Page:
It’s been an intense season of Episodes full of issues that manifested themselves in painful yet hilarious ways. On Sunday’s season finale, all those issues came to a head. The issues are starting to repair themselves in a way that’s very ungraceful, yet very funny. It worked quite well. The episode opened with another one of Beverly and Carole’s exercise running sessions. This time, it wasn’t quite as repetitive, but the dynamic still isn’t very interesting. Nonetheless, it did move the story forward. As Carole is venting about her job offer from Elliot Salad, she starts to realize she could never betray Merc, which doesn’t seem to make much sense considering he does very little to contribute to their relationship and has been a terrible boss.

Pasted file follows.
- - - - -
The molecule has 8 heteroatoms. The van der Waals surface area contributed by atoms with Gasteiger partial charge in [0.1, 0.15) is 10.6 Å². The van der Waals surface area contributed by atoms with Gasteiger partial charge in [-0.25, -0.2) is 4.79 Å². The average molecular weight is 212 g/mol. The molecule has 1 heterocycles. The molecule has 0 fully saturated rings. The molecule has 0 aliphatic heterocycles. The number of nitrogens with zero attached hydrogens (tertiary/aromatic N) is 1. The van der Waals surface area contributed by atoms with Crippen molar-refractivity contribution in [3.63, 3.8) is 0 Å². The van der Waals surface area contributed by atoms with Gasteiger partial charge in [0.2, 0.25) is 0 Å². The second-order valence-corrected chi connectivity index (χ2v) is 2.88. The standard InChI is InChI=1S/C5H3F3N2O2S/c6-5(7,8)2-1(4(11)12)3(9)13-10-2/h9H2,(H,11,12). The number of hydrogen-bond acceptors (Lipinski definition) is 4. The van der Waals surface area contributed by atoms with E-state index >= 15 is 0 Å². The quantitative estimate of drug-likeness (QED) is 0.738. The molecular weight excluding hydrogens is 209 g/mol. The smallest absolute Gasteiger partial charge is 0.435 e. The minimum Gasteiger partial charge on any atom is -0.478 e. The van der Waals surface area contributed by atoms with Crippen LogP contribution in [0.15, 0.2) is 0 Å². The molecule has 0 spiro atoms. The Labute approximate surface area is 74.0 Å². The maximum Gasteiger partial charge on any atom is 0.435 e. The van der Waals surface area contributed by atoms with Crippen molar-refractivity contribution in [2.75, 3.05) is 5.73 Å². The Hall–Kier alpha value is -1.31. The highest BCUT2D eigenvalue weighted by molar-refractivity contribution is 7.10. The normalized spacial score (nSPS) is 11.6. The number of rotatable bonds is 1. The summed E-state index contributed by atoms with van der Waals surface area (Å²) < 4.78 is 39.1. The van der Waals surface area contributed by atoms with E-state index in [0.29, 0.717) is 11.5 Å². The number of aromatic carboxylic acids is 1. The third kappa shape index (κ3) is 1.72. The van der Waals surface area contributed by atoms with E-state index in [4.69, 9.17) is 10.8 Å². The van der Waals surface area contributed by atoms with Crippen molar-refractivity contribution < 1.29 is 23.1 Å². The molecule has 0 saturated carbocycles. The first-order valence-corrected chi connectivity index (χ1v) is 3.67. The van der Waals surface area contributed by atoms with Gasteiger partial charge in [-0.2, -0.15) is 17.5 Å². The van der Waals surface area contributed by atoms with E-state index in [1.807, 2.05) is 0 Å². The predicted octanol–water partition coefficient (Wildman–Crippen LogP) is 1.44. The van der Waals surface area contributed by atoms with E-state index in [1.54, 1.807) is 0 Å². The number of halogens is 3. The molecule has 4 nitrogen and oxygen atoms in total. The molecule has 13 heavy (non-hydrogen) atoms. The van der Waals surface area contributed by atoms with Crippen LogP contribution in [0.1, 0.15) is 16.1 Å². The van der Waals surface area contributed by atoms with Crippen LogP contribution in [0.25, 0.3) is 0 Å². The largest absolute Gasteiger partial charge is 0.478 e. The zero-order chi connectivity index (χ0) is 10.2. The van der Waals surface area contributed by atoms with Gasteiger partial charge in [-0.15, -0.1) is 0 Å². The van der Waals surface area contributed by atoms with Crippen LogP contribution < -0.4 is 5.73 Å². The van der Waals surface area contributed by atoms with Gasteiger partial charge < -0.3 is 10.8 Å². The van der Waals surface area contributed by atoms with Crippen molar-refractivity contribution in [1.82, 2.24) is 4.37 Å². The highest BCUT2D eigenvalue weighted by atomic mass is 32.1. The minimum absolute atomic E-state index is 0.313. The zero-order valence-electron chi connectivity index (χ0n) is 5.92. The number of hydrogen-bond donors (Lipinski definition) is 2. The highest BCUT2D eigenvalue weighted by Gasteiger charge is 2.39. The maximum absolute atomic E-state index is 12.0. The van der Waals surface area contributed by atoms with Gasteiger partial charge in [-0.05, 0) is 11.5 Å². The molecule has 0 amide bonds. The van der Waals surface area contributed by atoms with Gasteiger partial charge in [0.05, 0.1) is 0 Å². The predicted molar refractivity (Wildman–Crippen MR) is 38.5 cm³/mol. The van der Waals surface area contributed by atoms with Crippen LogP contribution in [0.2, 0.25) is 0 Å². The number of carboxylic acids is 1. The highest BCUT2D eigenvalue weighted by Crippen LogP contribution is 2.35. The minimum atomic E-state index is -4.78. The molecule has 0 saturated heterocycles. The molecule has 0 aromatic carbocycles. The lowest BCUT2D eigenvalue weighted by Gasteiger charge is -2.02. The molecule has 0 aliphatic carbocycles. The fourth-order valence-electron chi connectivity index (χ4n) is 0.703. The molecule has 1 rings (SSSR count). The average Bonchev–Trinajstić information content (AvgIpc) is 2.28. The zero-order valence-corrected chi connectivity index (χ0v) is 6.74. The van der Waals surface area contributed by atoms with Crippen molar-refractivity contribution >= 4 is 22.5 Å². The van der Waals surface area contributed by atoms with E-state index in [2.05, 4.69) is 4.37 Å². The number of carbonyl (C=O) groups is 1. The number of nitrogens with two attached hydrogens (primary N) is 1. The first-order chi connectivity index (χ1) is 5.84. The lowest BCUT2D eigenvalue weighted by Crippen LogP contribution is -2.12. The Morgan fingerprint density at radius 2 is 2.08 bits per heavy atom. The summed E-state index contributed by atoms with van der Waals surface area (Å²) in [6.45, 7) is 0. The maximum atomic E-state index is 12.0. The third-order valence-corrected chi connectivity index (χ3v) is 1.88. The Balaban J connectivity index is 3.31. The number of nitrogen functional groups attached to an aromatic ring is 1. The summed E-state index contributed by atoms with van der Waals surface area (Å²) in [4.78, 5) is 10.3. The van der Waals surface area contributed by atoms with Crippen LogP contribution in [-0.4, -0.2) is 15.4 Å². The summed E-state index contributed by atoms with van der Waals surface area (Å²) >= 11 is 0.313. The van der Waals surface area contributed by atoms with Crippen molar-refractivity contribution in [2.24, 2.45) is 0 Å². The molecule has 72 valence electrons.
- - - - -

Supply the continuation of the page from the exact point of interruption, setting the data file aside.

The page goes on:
Over the course of the entire season, Merc wanted to get away with immoral behavior. Carole watched it happen because she loved him. Carole especially laments the fact that he is still married to Jamie, who Carole considers to be a “saint.” Beverly seems hesitant to concur that Jamie is a saint, but then admits that she knows about Jamie’s affair with Matt. The exercise session is a little more interesting than usual at this point. Instead of going over the same issues with Sean and Beverly as they do on every run, the focus shifts to gossip about Jamie and Matt. Now, the viewers have a reason to pay attention. Carole insists that she has to tell Merc about the affair, but Beverly begs her not to for fear of losing her job and Sean. Carole finally agrees to keep quiet after Beverly threatens to tell Merc about Carole’s meeting with Elliot. There was probably a better way to reveal the details of Matt’s affair to Carole. The scene was sloppily written with too much dialogue.